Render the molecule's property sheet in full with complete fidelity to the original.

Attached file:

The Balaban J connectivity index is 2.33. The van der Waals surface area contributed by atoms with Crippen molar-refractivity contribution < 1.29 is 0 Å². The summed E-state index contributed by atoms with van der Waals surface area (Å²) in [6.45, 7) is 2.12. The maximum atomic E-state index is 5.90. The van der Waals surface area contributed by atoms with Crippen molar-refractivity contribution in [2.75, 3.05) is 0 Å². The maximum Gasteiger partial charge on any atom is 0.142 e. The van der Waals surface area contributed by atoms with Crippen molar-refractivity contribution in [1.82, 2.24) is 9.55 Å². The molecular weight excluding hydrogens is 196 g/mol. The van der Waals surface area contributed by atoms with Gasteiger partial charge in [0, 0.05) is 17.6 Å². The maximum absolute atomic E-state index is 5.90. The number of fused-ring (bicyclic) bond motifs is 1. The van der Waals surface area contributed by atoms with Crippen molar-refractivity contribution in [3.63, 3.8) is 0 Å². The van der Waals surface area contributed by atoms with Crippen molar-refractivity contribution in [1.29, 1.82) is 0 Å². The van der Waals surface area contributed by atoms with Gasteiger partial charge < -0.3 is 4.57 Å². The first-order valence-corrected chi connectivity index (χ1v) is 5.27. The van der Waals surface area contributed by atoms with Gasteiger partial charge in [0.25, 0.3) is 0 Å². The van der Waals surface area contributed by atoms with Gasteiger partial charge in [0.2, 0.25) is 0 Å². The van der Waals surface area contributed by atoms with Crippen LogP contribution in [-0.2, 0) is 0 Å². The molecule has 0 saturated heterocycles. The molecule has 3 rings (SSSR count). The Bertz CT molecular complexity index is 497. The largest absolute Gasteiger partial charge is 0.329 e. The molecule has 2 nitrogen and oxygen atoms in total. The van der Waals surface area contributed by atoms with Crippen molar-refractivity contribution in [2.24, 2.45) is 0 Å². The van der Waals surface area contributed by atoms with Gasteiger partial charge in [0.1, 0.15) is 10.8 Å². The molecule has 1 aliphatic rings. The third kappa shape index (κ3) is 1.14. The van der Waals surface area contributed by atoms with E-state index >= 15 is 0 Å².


The Balaban J connectivity index is 2.33. The van der Waals surface area contributed by atoms with Crippen molar-refractivity contribution < 1.29 is 0 Å². The summed E-state index contributed by atoms with van der Waals surface area (Å²) in [6.45, 7) is 2.12. The maximum atomic E-state index is 5.90. The van der Waals surface area contributed by atoms with Crippen molar-refractivity contribution in [2.75, 3.05) is 0 Å². The maximum Gasteiger partial charge on any atom is 0.142 e. The van der Waals surface area contributed by atoms with Crippen molar-refractivity contribution in [1.82, 2.24) is 9.55 Å². The molecular weight excluding hydrogens is 196 g/mol. The van der Waals surface area contributed by atoms with Gasteiger partial charge in [0, 0.05) is 17.6 Å². The maximum absolute atomic E-state index is 5.90. The number of fused-ring (bicyclic) bond motifs is 1. The van der Waals surface area contributed by atoms with Crippen molar-refractivity contribution in [3.63, 3.8) is 0 Å². The van der Waals surface area contributed by atoms with Crippen molar-refractivity contribution in [1.29, 1.82) is 0 Å². The van der Waals surface area contributed by atoms with Gasteiger partial charge < -0.3 is 4.57 Å². The first-order valence-corrected chi connectivity index (χ1v) is 5.27. The van der Waals surface area contributed by atoms with Gasteiger partial charge in [0.25, 0.3) is 0 Å². The van der Waals surface area contributed by atoms with Gasteiger partial charge in [0.2, 0.25) is 0 Å². The van der Waals surface area contributed by atoms with Crippen LogP contribution in [-0.2, 0) is 0 Å². The molecule has 0 saturated heterocycles. The molecule has 3 rings (SSSR count). The Bertz CT molecular complexity index is 497. The largest absolute Gasteiger partial charge is 0.329 e. The molecule has 2 nitrogen and oxygen atoms in total. The van der Waals surface area contributed by atoms with Crippen molar-refractivity contribution in [2.24, 2.45) is 0 Å². The van der Waals surface area contributed by atoms with Gasteiger partial charge in [0.1, 0.15) is 10.8 Å². The molecule has 1 aliphatic rings. The third kappa shape index (κ3) is 1.14. The van der Waals surface area contributed by atoms with E-state index >= 15 is 0 Å².